|Coctail drink||1 drink||€11.00|
Blackpool gets its name from a historic drainage channel (possibly Spen Dyke) that ran over a peat bog, discharging discoloured water into the Irish Sea, which formed a black pool (on the other side of the sea, "Dublin" (Dubh Linn) is derived from the Irish for "black pool"). Another explanation is that the local dialect for stream was "pul" or "poole", hence "Black poole".
People originating from Blackpool are called Blackpudlians although Sandgrownians or Sandgrown'uns is sometimes used (as too for persons originating from Morecambe and Southport) or Seasiders (although this is more commonly associated with Blackpool F.C.).
A 13,500-year-old elk skeleton was found with man-made barbed bone points (probably from spears) on Blackpool Old Road in Carleton in 1970. Now displayed in the Harris Museumthis provided the first evidence of humans living on the Fyldeas far back as the Palaeolithicera. The Fylde was also home to a British tribe, the Setantii (the "dwellers in the water") a sub-tribe of the Brigantes, who from about AD80 were controlled byRomans from their fort at Dowbridge, Kirkham. During the Roman occupation the area was covered by oak forests and bog land.
Some of the earliest villages on the Fylde, which were later to become part of Blackpool town, were named in the Domesday Book in 1086. Many of them were Anglo-Saxon settlements. Some though had 9th and 10th century Viking place names. The Vikings and Anglo-Saxons seem to have co-existed peacefully, with some Anglo-Saxon and Viking placenames later being joined together – such as Layton-with-Warbreck and Bispham-with-Norbreck. Layton was controlled by the Butlers, Barons of Warrington from the 12th century.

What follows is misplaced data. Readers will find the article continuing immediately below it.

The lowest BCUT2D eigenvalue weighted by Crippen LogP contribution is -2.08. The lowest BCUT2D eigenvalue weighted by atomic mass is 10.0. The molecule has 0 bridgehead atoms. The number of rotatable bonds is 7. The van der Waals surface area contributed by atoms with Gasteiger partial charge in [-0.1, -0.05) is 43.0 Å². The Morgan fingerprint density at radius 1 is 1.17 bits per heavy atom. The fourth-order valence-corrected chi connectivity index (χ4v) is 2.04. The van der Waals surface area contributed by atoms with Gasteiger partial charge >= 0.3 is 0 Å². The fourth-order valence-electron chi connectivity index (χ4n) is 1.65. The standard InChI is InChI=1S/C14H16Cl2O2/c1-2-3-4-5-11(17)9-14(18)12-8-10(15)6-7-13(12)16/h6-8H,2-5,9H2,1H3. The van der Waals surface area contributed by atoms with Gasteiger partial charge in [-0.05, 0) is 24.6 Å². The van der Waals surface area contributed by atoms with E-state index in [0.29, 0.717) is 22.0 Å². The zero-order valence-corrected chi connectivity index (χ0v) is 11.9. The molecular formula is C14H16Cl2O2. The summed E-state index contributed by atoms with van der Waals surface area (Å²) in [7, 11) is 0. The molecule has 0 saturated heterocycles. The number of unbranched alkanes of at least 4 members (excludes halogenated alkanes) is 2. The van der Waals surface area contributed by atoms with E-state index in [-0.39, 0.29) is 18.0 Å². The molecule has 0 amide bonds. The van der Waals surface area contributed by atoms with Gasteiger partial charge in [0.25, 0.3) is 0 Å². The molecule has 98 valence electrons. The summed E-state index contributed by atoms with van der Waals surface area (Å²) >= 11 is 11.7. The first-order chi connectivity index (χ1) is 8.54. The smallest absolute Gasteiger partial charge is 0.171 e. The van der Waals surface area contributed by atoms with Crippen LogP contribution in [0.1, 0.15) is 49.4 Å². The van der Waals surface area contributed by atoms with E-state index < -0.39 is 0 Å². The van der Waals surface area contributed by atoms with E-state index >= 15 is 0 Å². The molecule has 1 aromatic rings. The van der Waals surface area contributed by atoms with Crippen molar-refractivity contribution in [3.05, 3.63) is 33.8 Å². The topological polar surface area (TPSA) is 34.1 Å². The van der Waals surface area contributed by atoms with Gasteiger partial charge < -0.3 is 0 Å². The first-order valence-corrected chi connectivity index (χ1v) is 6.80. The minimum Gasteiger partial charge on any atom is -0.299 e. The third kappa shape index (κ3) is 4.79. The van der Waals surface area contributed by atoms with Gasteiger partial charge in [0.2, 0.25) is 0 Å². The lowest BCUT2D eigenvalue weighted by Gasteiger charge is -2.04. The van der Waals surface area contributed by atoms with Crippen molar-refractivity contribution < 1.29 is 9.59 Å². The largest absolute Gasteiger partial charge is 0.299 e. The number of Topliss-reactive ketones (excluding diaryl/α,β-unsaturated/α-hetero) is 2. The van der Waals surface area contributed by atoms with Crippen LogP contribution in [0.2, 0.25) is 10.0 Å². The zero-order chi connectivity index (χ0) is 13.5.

In medieval times Blackpool emerged as a few farmsteads on the coast within Layton-with-Warbreck, the name coming from "le pull", a stream that drained Marton Mere and Marton Moss into the sea close to what is now Manchester Square. The stream ran through peatlands that discoloured the water, so the name for the area became "Black Poole". In the 15th century the area was just called Pul, and a 1532 map calls the area "the pole howsys alias the north howsys".
In 1602, entries in Bispham Parish Church baptismal register include both Pooleand for the first time blackpoole. The first house of any substance, Foxhall, was built toward the end of the 17th century by Edward Tyldesley, the Squire of Myerscough and son of the Royalist Sir Thomas Tyldesley. An Act of Parliament in 1767 enclosed a common, mostly sand hills on the coast, that stretched from Spen Dyke southwards. Plots of the land were allocated to landowners in Bispham, Layton,Great Marton and Little Marton. The same act also provided for the layout of a number of long straight roads that would be built in the areas south of the town centre, such as Lytham Road, St. Annes Road, Watson Road and Highfield Road.
Arrival of the railways
The most significant event in the early growth of the town occurred in 1846, with the completion of a branch line to Blackpool from Poulton on the main Preston and Wyre Joint Railway line from Preston to Fleetwood. Fleetwood declined as a resort, as its founder and principal financial backer,Peter Hesketh-Fleetwood, went bankrupt. In contrast, Blackpool boomed. A sudden influx of visitors, arriving by rail, provided the motivation for entrepreneurs to build accommodation and create new attractions, leading to more visitors and a rapid cycle of growth throughout the 1850s and 1860s. In 1851 a Board of Health was formed. Gas lighting was introduced in 1852, and piped water in 1864. By 1851, the town's population was over 2,500.
The growth was intensified by the practice among the Lancashire cotton mill owners of closing the factories for a week every year to service and repair machinery. These became known as wakes weeks. Each town's mills would close for a different week, allowing Blackpool to manage a steady and reliable stream of visitors over a prolonged period in the summer.
In 1863, the North Pier was completed, rapidly becoming a centre of attraction for elite visitors. Central Pier was completed in 1868, with a theatre and a large open-air dance floor. The town expanded southward beyond what is today known as the Golden Mile, towards South Shore, and South Pier was completed in 1893, making Blackpool the only town in the United Kingdom with three piers. In 1878, the Winter Gardens complex opened, incorporating ten years later the Opera House, said to be the largest in Britain outside London.